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A Track of the Clones

The Food and Drug Administration is soon expected to make room on the dinner table for products sourced from cloned animals. Everyone expects the idea to get the green light, given that regulators issued preliminary approval last year.

Dolly the SheepBut shoppers and many in the food industry are far from convinced. Nearly two thirds of consumers say they don’t like the idea of ingesting milk or meat from clones, according to various polls. Washington, in response, passed an amendment in this year’s farm bill that delays the FDA’s decision until further testing can be done.

“Before we allow cloned animals in our food supply, we must know more about it,” said Senator Barbara Mikulski, D-Md., who forwarded the amendment.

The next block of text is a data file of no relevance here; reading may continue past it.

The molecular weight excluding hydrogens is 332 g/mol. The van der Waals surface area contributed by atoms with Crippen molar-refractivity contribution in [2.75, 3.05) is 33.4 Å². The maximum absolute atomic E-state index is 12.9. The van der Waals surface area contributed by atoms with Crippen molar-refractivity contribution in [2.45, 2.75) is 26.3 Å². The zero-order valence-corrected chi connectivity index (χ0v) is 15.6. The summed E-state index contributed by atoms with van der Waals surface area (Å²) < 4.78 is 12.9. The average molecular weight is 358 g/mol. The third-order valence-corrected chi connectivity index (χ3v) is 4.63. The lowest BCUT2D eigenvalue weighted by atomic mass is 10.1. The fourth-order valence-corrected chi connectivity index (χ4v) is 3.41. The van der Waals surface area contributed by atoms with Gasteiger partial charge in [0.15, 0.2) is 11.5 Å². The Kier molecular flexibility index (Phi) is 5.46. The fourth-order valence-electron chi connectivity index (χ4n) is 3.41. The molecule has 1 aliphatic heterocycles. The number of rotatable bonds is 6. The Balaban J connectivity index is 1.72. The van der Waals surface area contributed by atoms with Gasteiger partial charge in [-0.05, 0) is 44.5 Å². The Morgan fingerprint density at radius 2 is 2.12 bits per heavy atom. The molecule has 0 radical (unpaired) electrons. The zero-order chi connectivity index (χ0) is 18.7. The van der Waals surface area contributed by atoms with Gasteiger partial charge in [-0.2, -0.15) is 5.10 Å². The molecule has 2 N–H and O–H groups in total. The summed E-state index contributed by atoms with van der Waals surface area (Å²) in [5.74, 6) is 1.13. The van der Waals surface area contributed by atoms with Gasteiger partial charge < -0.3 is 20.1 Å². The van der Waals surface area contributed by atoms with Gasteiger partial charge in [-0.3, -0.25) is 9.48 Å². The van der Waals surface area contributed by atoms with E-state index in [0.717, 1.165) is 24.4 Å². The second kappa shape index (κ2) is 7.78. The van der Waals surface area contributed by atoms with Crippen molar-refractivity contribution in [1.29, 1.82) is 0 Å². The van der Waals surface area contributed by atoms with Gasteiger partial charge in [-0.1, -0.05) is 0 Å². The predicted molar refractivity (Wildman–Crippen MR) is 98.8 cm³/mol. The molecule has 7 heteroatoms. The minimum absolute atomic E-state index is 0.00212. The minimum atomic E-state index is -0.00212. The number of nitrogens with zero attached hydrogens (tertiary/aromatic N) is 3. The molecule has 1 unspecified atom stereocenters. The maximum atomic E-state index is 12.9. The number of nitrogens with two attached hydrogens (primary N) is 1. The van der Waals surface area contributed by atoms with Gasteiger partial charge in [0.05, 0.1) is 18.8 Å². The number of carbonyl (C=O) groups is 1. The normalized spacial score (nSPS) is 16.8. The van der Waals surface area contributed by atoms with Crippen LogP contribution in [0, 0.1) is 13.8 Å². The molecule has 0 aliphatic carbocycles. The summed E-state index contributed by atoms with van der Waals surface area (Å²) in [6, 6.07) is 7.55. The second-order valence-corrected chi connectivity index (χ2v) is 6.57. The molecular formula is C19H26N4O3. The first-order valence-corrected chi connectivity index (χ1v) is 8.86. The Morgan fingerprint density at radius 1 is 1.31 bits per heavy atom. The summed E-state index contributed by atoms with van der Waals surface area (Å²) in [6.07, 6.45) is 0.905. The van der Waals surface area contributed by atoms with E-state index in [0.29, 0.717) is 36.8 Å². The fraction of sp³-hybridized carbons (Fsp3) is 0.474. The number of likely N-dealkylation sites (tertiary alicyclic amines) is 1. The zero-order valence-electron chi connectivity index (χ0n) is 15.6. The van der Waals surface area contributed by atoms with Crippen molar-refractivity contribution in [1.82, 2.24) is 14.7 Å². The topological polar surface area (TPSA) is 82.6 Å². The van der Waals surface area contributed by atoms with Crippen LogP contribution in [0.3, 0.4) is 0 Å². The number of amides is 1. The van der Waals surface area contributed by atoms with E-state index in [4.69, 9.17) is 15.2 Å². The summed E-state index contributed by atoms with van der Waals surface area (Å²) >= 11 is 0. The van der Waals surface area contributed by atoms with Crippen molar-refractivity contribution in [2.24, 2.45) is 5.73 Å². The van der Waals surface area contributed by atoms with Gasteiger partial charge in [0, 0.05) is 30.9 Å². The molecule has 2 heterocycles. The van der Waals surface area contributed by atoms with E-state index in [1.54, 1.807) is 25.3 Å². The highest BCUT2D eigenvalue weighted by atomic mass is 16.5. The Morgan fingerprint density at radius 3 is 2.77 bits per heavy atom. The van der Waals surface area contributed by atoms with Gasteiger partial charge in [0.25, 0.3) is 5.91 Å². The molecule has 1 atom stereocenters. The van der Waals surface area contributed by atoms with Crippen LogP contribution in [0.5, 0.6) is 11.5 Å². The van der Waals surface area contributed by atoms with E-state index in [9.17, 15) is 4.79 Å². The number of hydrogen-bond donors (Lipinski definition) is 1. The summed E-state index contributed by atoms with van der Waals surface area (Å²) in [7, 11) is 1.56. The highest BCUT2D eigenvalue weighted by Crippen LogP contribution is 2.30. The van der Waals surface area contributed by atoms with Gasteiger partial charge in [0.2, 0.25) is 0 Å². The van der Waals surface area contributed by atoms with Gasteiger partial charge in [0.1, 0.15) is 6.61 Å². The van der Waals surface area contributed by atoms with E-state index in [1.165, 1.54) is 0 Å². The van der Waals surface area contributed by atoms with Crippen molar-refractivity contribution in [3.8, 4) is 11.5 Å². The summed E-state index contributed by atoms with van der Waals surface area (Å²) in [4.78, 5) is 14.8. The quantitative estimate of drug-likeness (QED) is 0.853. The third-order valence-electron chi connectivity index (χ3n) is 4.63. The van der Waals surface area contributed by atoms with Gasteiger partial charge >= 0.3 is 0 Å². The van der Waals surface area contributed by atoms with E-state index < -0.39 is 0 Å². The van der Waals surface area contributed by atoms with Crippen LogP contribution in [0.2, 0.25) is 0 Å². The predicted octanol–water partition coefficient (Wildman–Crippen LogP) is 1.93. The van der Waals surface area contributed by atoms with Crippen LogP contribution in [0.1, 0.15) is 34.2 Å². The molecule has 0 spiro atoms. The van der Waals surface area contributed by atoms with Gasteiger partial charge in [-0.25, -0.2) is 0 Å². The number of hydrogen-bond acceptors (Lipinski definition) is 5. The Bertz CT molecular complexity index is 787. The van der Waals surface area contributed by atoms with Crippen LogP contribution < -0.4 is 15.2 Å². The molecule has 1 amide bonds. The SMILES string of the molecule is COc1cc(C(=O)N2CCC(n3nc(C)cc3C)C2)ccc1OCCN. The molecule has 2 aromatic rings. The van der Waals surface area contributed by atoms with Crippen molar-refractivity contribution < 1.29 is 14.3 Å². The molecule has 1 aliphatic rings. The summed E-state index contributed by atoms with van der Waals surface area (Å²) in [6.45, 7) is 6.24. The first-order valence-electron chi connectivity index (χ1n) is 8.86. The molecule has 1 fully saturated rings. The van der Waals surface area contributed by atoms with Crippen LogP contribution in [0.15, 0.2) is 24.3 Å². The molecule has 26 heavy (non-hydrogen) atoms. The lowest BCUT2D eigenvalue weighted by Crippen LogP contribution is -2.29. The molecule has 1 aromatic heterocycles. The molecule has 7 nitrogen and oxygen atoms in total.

The cloning industry also has a response to the skepticism. Yesterday two of the countries leading cloning companies, ViaGen and Trans Ova, announced the implementation of a tracking system that will use electronic ear tags to follow cloned animals throughout the supply chain. Doing this, they say, will support marketing claims for retailers and manufacturers regarding whether or not a steak or jug of milk came from a cloned animal.

“This enables the food industry to segregate cloned animals from the food supply, should they choose to do so,” said Mark Walton, president of ViaGen.

But the system only goes so far. It’s voluntary (“mandatory from the perspective of our customers,” according to Walton); it also doesn’t cover the progeny of cloned animals, which are the ones that end up getting slaughtered (the actual clones are too expensive to lose). Walton said they don’t have to extend the label to cover subsequent generations because “the offspring of cloned animals are not clones.”

Technically, that's correct. Intuitively, it might be a tough sell.

Consumer and retailer confidence surrounding the cloning issue is a must. That’s why it’s up to the food industry to demand a competent labeling system that will create transparency and a true market of choice.